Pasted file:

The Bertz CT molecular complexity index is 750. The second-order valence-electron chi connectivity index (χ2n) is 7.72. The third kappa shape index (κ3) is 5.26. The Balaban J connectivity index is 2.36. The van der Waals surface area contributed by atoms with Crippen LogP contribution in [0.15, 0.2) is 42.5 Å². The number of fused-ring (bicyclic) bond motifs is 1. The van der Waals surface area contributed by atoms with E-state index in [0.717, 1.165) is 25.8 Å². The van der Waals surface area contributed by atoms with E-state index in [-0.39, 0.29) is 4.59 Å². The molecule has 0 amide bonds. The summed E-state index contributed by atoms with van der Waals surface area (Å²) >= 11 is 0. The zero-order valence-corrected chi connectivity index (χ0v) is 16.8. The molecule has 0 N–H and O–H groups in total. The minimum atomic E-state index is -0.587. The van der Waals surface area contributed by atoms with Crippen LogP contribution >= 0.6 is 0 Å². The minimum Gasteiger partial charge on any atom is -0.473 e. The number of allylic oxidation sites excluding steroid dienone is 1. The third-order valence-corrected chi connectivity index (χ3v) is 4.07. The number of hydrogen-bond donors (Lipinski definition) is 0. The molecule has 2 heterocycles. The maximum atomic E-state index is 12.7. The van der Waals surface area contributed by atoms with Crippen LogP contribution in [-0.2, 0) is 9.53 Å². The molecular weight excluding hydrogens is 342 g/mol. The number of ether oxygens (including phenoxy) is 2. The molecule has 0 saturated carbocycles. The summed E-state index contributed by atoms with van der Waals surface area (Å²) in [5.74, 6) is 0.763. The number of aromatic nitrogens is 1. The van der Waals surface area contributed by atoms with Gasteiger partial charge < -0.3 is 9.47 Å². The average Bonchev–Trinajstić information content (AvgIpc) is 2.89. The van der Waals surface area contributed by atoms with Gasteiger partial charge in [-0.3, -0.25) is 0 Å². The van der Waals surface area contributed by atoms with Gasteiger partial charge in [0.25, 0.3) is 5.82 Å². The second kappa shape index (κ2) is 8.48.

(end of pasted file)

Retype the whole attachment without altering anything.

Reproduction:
The Bertz CT molecular complexity index is 750. The second-order valence-electron chi connectivity index (χ2n) is 7.72. The third kappa shape index (κ3) is 5.26. The Balaban J connectivity index is 2.36. The van der Waals surface area contributed by atoms with Crippen LogP contribution in [0.15, 0.2) is 42.5 Å². The number of fused-ring (bicyclic) bond motifs is 1. The van der Waals surface area contributed by atoms with E-state index in [0.717, 1.165) is 25.8 Å². The van der Waals surface area contributed by atoms with E-state index in [-0.39, 0.29) is 4.59 Å². The molecule has 0 amide bonds. The summed E-state index contributed by atoms with van der Waals surface area (Å²) >= 11 is 0. The zero-order valence-corrected chi connectivity index (χ0v) is 16.8. The molecule has 0 N–H and O–H groups in total. The minimum atomic E-state index is -0.587. The van der Waals surface area contributed by atoms with Crippen LogP contribution >= 0.6 is 0 Å². The minimum Gasteiger partial charge on any atom is -0.473 e. The number of allylic oxidation sites excluding steroid dienone is 1. The third-order valence-corrected chi connectivity index (χ3v) is 4.07. The number of hydrogen-bond donors (Lipinski definition) is 0. The molecule has 2 heterocycles. The maximum atomic E-state index is 12.7. The van der Waals surface area contributed by atoms with Crippen LogP contribution in [-0.2, 0) is 9.53 Å². The molecular weight excluding hydrogens is 342 g/mol. The number of ether oxygens (including phenoxy) is 2. The molecule has 0 saturated carbocycles. The summed E-state index contributed by atoms with van der Waals surface area (Å²) in [5.74, 6) is 0.763. The number of aromatic nitrogens is 1. The van der Waals surface area contributed by atoms with Gasteiger partial charge < -0.3 is 9.47 Å². The average Bonchev–Trinajstić information content (AvgIpc) is 2.89. The van der Waals surface area contributed by atoms with Gasteiger partial charge in [-0.3, -0.25) is 0 Å². The van der Waals surface area contributed by atoms with Gasteiger partial charge in [0.25, 0.3) is 5.82 Å². The second kappa shape index (κ2) is 8.48.